KingMidget's Ramblings

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Mistakes


Others may have more examples, but I believe the two biggest mistakes the Obama Administration has made are this:  not shutting Guantanamo Bay down and … not reading Bombing Suspect #2 his Miranda Rights.  Their reliance on an exception for enemy combatants that has never really been legally challenged before speaks of something.  I don’t know what it is, but I consider it to be stupid.  This yahoo, murderous yahoo I’ll grant you, will end up being able to mount a serious challenge to any evidence produced as a result of questioning before he is read his Miranda Rights.  Why?  Well, just read the articles about what he’s disclosing now and what prompted this whole thing.  They may have been motivated by radical Islam.  They may have been inspired by Al-Qaeda.  But they did this essentially on their own.  Enemy combatants.  I don’t think so.  Major mistake.  I sure hope that some day soon we’ll find out that, in fact, he was read his Miranda Rights and very early one.

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8 responses to “Mistakes

  1. Deliberately Delicious April 23, 2013 at 7:35 pm

    Wow. I haven’t been following this closely and hadn’t heard. Really? Why on earth wouldn’t they take the two minutes to do so?

    • kingmidget April 23, 2013 at 7:57 pm

      Somewhere in the post 9/11 world they got an exception for national security or enemy combatants or both. Not sure of the details at the moment. But given the vagaries of the U.S. criminal justice system I think their approach on this was mistaken. Capture a guy on the battlefield — yes, no Miranda. This is totally different.

  2. Conversations With The Moon April 23, 2013 at 10:03 pm

    Let me add the aggressive drone strike program as my second mistake. I actually think the Miranda “non-reading” will become a moot point. I have heard that in practice, Miranda isn’t as widely counted on as one would believe. Specifically in this case, after reading the PDF complaint by the FBI, they will have so much circumstantial and direct evidence that I’m pretty sure they can secure a conviction without any suspect statements. That said, I’m not sure where I fall on the whole “enemy combatant” thing…it smells to high heaven of politics and that disturbs me…but I did agree with the “imminent danger” argument for not reading Miranda (I may be butchering that last argument, but I think you catch my drift). At the end of the day, you’re the one with the JD so I may be talking out of my ass. Have a good one!

    • kingmidget April 24, 2013 at 6:31 am

      You’re right that not reading him his rights may not be a big deal because all of the evidence they have without interrogating him. You’re also right about it being an “imminent danger” exception instead of national security — I couldn’t remember the exact phrase for the exception as I wrote this last night. That all said, I just don’t understand the risk in mucking it up by failing to read him his rights. I certainly hope that by the time they got around to questioning him, two days later, they read him his rights as there didn’t appear to be any more danger. As for the enemy combatant thing — ugh. That drives me crazy how it’s being used.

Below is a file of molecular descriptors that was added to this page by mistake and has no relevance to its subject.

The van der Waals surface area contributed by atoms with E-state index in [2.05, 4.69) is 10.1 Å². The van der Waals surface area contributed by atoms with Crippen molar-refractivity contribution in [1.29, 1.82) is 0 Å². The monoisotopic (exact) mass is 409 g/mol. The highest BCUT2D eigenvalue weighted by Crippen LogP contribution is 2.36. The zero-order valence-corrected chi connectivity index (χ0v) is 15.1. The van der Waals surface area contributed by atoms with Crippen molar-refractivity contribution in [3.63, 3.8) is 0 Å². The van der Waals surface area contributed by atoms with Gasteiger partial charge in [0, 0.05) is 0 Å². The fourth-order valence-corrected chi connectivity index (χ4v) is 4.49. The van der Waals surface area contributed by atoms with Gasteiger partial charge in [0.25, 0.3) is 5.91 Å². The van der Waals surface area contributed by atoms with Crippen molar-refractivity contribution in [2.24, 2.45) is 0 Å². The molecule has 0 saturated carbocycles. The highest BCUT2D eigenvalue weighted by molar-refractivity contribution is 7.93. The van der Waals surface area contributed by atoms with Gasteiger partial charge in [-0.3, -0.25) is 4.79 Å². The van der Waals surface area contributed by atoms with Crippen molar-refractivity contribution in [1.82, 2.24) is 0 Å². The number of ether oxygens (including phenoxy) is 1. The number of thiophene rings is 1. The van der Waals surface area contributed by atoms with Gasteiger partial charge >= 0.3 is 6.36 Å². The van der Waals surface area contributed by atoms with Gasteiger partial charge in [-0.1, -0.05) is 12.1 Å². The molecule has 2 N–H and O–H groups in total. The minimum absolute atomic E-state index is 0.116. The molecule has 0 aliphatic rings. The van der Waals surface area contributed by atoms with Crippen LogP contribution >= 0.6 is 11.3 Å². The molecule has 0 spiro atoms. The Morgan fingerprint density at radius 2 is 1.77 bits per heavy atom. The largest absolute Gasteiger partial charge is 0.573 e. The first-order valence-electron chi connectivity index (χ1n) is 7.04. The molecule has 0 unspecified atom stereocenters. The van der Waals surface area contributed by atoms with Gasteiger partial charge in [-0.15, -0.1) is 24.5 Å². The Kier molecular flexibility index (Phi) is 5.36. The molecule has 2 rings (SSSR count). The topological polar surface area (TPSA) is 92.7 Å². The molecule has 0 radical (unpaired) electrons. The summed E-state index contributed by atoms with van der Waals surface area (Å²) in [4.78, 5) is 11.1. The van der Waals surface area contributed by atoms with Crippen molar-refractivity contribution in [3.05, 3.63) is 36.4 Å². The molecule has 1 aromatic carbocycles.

3. Sahm King April 25, 2013 at 7:25 pm

    Add to that some new evidence that seems to be coming out about the FBI being complicit in the involvement of these bombings. Not so much a “false flag”, but a possible entrapment case. Seems to be about three mistakes the FBI has made, and on top of that, the knowledge that the Department of Homeland Security had of the boys’ whereabouts, as well as Russia’s knowledge of their whereabouts and lack of AQ involvement.

    • kingmidget April 25, 2013 at 7:58 pm

      I’m not sure what evidence you’re referring to, but based on your comment I went to google. Here’s one thing I found … http://dailybail.com/home/did-the-fbi-know-in-advance-about-boston-attack.html … there are so many holes in this it’s ridiculous. Bomb sniffing dogs at the start and finish line are evidence of FBI complicity??? Law enforcement on roofs evidence of complicity??? Come on. As for entrapment … I’m struggling to see that after the videos and witness testimony that has led us to where we are. I’m certainly willing to consider the possibility that the FBI screwed up when Russia asked them to look into the older brother (although I’m not sold on that yet given Russia’s relationship with Chechens), but complicity. Nah.

      • Sahm King April 25, 2013 at 8:20 pm

        Perhaps “complicit” was the wrong choice of words? What I mean is, a sting operation gone wrong. At least that seems to be the suggestion, that the FBI did know in advance, and that one of their tactics appears to be setting up these operations wherein they procure materials and hand them over to would-be terrorists in an effort to put said terrorists in a position to commit the crime so that there is no defense. So that they, essentially, catch them in the act. It’s not an unknown tactic. This seems to be a case where usage of the tactic went wrong, where the subject got away.

      • kingmidget April 25, 2013 at 8:24 pm

        Let’s wait and see. That sounds much more plausible than where the internet took me after seeing your original comment. I certainly hope it’s not true.

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